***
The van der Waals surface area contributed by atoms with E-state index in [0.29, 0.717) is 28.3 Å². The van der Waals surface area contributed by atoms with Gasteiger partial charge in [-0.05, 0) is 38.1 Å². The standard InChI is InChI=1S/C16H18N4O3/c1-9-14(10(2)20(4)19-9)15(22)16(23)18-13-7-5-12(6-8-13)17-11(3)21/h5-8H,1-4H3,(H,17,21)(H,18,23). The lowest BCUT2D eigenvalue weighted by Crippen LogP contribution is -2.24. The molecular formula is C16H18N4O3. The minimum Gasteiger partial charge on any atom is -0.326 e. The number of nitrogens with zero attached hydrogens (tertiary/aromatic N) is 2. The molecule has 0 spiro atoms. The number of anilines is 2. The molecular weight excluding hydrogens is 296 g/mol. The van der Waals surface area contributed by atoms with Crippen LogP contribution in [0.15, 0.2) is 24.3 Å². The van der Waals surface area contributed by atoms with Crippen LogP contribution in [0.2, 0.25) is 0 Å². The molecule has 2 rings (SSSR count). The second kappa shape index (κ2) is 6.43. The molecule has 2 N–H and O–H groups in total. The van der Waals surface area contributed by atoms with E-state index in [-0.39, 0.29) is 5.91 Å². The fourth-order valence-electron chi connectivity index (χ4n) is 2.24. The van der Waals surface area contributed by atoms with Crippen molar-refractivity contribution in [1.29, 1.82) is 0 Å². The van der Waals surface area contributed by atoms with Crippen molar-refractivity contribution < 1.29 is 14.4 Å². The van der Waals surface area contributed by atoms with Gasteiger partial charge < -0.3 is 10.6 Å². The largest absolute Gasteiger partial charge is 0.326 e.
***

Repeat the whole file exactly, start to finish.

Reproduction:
The van der Waals surface area contributed by atoms with E-state index in [0.29, 0.717) is 28.3 Å². The van der Waals surface area contributed by atoms with Gasteiger partial charge in [-0.05, 0) is 38.1 Å². The standard InChI is InChI=1S/C16H18N4O3/c1-9-14(10(2)20(4)19-9)15(22)16(23)18-13-7-5-12(6-8-13)17-11(3)21/h5-8H,1-4H3,(H,17,21)(H,18,23). The lowest BCUT2D eigenvalue weighted by Crippen LogP contribution is -2.24. The molecular formula is C16H18N4O3. The minimum Gasteiger partial charge on any atom is -0.326 e. The number of nitrogens with zero attached hydrogens (tertiary/aromatic N) is 2. The molecule has 0 spiro atoms. The number of anilines is 2. The molecular weight excluding hydrogens is 296 g/mol. The van der Waals surface area contributed by atoms with Crippen LogP contribution in [0.15, 0.2) is 24.3 Å². The van der Waals surface area contributed by atoms with Crippen LogP contribution in [0.2, 0.25) is 0 Å². The molecule has 2 rings (SSSR count). The second kappa shape index (κ2) is 6.43. The molecule has 2 N–H and O–H groups in total. The van der Waals surface area contributed by atoms with E-state index in [-0.39, 0.29) is 5.91 Å². The fourth-order valence-electron chi connectivity index (χ4n) is 2.24. The van der Waals surface area contributed by atoms with Crippen molar-refractivity contribution in [1.29, 1.82) is 0 Å². The van der Waals surface area contributed by atoms with Crippen molar-refractivity contribution < 1.29 is 14.4 Å². The van der Waals surface area contributed by atoms with Gasteiger partial charge < -0.3 is 10.6 Å². The largest absolute Gasteiger partial charge is 0.326 e.